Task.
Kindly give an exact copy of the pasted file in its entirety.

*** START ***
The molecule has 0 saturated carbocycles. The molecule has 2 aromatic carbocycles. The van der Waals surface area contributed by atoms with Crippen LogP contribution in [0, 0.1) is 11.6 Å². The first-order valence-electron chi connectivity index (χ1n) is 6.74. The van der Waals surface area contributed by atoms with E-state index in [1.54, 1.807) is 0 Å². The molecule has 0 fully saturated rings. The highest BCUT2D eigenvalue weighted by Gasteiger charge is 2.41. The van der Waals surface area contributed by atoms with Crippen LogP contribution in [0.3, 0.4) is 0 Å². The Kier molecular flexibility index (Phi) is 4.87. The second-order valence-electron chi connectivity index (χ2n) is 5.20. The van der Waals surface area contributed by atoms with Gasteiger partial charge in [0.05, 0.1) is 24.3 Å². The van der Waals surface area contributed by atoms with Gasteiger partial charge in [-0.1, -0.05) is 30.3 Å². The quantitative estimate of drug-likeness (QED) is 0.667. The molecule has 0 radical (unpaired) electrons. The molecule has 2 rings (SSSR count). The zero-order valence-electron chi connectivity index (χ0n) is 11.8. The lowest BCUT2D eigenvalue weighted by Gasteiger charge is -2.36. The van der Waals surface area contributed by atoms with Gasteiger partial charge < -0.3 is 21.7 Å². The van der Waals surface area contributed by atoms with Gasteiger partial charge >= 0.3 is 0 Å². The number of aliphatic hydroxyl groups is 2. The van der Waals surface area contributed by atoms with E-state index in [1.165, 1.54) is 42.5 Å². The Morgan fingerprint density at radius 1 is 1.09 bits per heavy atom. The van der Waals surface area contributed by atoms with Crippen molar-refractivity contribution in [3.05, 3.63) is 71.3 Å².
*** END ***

The molecule has 0 saturated carbocycles. The molecule has 2 aromatic carbocycles. The van der Waals surface area contributed by atoms with Crippen LogP contribution in [0, 0.1) is 11.6 Å². The first-order valence-electron chi connectivity index (χ1n) is 6.74. The van der Waals surface area contributed by atoms with E-state index in [1.54, 1.807) is 0 Å². The molecule has 0 fully saturated rings. The highest BCUT2D eigenvalue weighted by Gasteiger charge is 2.41. The van der Waals surface area contributed by atoms with Crippen LogP contribution in [0.3, 0.4) is 0 Å². The Kier molecular flexibility index (Phi) is 4.87. The second-order valence-electron chi connectivity index (χ2n) is 5.20. The van der Waals surface area contributed by atoms with Gasteiger partial charge in [0.05, 0.1) is 24.3 Å². The van der Waals surface area contributed by atoms with Gasteiger partial charge in [-0.1, -0.05) is 30.3 Å². The quantitative estimate of drug-likeness (QED) is 0.667. The molecule has 0 radical (unpaired) electrons. The molecule has 2 rings (SSSR count). The zero-order valence-electron chi connectivity index (χ0n) is 11.8. The lowest BCUT2D eigenvalue weighted by Gasteiger charge is -2.36. The van der Waals surface area contributed by atoms with Gasteiger partial charge < -0.3 is 21.7 Å². The van der Waals surface area contributed by atoms with Gasteiger partial charge >= 0.3 is 0 Å². The number of aliphatic hydroxyl groups is 2. The van der Waals surface area contributed by atoms with E-state index in [1.165, 1.54) is 42.5 Å². The Morgan fingerprint density at radius 1 is 1.09 bits per heavy atom. The van der Waals surface area contributed by atoms with Crippen molar-refractivity contribution in [3.05, 3.63) is 71.3 Å².